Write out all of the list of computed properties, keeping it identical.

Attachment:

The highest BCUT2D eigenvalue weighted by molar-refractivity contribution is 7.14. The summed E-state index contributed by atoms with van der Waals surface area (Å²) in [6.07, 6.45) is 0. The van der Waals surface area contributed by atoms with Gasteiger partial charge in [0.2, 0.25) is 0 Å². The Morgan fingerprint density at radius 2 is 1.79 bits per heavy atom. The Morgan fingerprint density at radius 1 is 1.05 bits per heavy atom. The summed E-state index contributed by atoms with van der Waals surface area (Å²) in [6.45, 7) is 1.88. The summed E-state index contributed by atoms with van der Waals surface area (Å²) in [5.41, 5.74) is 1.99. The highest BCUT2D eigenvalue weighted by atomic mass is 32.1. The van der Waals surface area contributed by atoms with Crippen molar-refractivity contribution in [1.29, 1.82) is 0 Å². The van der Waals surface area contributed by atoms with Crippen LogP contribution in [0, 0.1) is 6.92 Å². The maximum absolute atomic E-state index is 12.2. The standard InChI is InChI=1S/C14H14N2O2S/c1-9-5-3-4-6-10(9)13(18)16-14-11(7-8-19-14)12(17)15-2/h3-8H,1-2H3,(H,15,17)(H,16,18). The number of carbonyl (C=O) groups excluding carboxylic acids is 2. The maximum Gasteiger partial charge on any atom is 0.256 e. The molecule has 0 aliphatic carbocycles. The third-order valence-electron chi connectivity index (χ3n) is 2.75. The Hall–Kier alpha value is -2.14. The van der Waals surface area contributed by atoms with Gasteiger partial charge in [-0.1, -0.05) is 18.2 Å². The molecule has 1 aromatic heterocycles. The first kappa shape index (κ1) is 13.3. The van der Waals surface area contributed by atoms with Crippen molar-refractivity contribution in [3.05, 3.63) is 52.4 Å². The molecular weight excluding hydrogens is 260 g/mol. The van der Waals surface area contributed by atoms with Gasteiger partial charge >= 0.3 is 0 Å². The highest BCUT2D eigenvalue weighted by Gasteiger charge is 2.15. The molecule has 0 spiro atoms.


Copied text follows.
The highest BCUT2D eigenvalue weighted by molar-refractivity contribution is 7.14. The summed E-state index contributed by atoms with van der Waals surface area (Å²) in [6.07, 6.45) is 0. The van der Waals surface area contributed by atoms with Gasteiger partial charge in [0.2, 0.25) is 0 Å². The Morgan fingerprint density at radius 2 is 1.79 bits per heavy atom. The Morgan fingerprint density at radius 1 is 1.05 bits per heavy atom. The summed E-state index contributed by atoms with van der Waals surface area (Å²) in [6.45, 7) is 1.88. The summed E-state index contributed by atoms with van der Waals surface area (Å²) in [5.41, 5.74) is 1.99. The highest BCUT2D eigenvalue weighted by atomic mass is 32.1. The van der Waals surface area contributed by atoms with Crippen molar-refractivity contribution in [1.29, 1.82) is 0 Å². The van der Waals surface area contributed by atoms with Crippen LogP contribution in [0, 0.1) is 6.92 Å². The maximum absolute atomic E-state index is 12.2. The standard InChI is InChI=1S/C14H14N2O2S/c1-9-5-3-4-6-10(9)13(18)16-14-11(7-8-19-14)12(17)15-2/h3-8H,1-2H3,(H,15,17)(H,16,18). The number of carbonyl (C=O) groups excluding carboxylic acids is 2. The maximum Gasteiger partial charge on any atom is 0.256 e. The molecule has 0 aliphatic carbocycles. The third-order valence-electron chi connectivity index (χ3n) is 2.75. The Hall–Kier alpha value is -2.14. The van der Waals surface area contributed by atoms with Gasteiger partial charge in [-0.1, -0.05) is 18.2 Å². The molecule has 1 aromatic heterocycles. The first kappa shape index (κ1) is 13.3. The van der Waals surface area contributed by atoms with Crippen molar-refractivity contribution in [3.05, 3.63) is 52.4 Å². The molecular weight excluding hydrogens is 260 g/mol. The van der Waals surface area contributed by atoms with Gasteiger partial charge >= 0.3 is 0 Å². The highest BCUT2D eigenvalue weighted by Gasteiger charge is 2.15. The molecule has 0 spiro atoms.